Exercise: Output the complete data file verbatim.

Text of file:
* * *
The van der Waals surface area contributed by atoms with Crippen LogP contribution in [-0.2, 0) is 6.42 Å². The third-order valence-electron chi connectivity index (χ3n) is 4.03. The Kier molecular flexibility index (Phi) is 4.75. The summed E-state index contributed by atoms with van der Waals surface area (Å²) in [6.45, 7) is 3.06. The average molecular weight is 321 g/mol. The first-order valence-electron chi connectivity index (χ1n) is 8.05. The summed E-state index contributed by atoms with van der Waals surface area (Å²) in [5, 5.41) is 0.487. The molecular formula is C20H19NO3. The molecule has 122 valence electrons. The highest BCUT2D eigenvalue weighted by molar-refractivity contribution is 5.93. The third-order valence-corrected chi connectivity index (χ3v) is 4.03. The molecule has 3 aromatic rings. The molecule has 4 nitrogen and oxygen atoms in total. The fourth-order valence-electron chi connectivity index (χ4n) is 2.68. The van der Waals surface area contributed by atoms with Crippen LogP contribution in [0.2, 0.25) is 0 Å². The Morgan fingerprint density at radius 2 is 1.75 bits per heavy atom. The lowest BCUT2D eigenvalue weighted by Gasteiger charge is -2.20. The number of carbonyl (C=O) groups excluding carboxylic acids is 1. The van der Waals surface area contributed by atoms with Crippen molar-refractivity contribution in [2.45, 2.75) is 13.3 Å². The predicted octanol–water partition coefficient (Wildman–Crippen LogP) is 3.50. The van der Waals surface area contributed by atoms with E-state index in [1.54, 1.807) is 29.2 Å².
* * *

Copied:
The van der Waals surface area contributed by atoms with Crippen LogP contribution in [-0.2, 0) is 6.42 Å². The third-order valence-electron chi connectivity index (χ3n) is 4.03. The Kier molecular flexibility index (Phi) is 4.75. The summed E-state index contributed by atoms with van der Waals surface area (Å²) in [6.45, 7) is 3.06. The average molecular weight is 321 g/mol. The first-order valence-electron chi connectivity index (χ1n) is 8.05. The summed E-state index contributed by atoms with van der Waals surface area (Å²) in [5, 5.41) is 0.487. The molecular formula is C20H19NO3. The molecule has 122 valence electrons. The highest BCUT2D eigenvalue weighted by molar-refractivity contribution is 5.93. The third-order valence-corrected chi connectivity index (χ3v) is 4.03. The molecule has 3 aromatic rings. The molecule has 4 nitrogen and oxygen atoms in total. The fourth-order valence-electron chi connectivity index (χ4n) is 2.68. The van der Waals surface area contributed by atoms with Crippen LogP contribution in [0.2, 0.25) is 0 Å². The Morgan fingerprint density at radius 2 is 1.75 bits per heavy atom. The lowest BCUT2D eigenvalue weighted by Gasteiger charge is -2.20. The number of carbonyl (C=O) groups excluding carboxylic acids is 1. The van der Waals surface area contributed by atoms with Crippen molar-refractivity contribution in [2.45, 2.75) is 13.3 Å². The predicted octanol–water partition coefficient (Wildman–Crippen LogP) is 3.50. The van der Waals surface area contributed by atoms with E-state index in [1.54, 1.807) is 29.2 Å².